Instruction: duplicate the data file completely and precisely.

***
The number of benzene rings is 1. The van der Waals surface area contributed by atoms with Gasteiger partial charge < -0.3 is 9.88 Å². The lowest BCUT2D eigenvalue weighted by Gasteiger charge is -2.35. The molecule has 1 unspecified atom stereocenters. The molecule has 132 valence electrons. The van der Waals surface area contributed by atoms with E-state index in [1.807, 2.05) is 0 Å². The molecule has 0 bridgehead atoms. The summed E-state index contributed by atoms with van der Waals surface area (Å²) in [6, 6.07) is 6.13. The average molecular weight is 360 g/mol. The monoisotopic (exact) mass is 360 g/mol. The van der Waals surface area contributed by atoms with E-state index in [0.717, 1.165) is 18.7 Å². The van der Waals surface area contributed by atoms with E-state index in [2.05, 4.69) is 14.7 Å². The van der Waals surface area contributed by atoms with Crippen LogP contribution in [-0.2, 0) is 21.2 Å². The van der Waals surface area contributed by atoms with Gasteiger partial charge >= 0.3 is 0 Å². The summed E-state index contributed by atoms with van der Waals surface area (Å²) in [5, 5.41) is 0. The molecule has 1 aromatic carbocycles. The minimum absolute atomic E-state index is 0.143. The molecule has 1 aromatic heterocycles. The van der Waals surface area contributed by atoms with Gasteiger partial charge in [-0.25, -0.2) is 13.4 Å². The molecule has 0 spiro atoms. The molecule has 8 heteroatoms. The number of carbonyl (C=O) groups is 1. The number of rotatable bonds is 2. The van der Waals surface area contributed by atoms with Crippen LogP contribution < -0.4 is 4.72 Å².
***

The number of benzene rings is 1. The van der Waals surface area contributed by atoms with Gasteiger partial charge < -0.3 is 9.88 Å². The lowest BCUT2D eigenvalue weighted by Gasteiger charge is -2.35. The molecule has 1 unspecified atom stereocenters. The molecule has 132 valence electrons. The van der Waals surface area contributed by atoms with E-state index in [1.807, 2.05) is 0 Å². The molecule has 0 bridgehead atoms. The summed E-state index contributed by atoms with van der Waals surface area (Å²) in [6, 6.07) is 6.13. The average molecular weight is 360 g/mol. The monoisotopic (exact) mass is 360 g/mol. The van der Waals surface area contributed by atoms with E-state index in [0.717, 1.165) is 18.7 Å². The van der Waals surface area contributed by atoms with E-state index in [2.05, 4.69) is 14.7 Å². The van der Waals surface area contributed by atoms with Crippen LogP contribution in [-0.2, 0) is 21.2 Å². The van der Waals surface area contributed by atoms with Gasteiger partial charge >= 0.3 is 0 Å². The summed E-state index contributed by atoms with van der Waals surface area (Å²) in [5, 5.41) is 0. The molecule has 1 aromatic carbocycles. The minimum absolute atomic E-state index is 0.143. The molecule has 1 aromatic heterocycles. The van der Waals surface area contributed by atoms with Gasteiger partial charge in [-0.25, -0.2) is 13.4 Å². The molecule has 0 spiro atoms. The molecule has 8 heteroatoms. The number of carbonyl (C=O) groups is 1. The number of rotatable bonds is 2. The van der Waals surface area contributed by atoms with Crippen LogP contribution < -0.4 is 4.72 Å².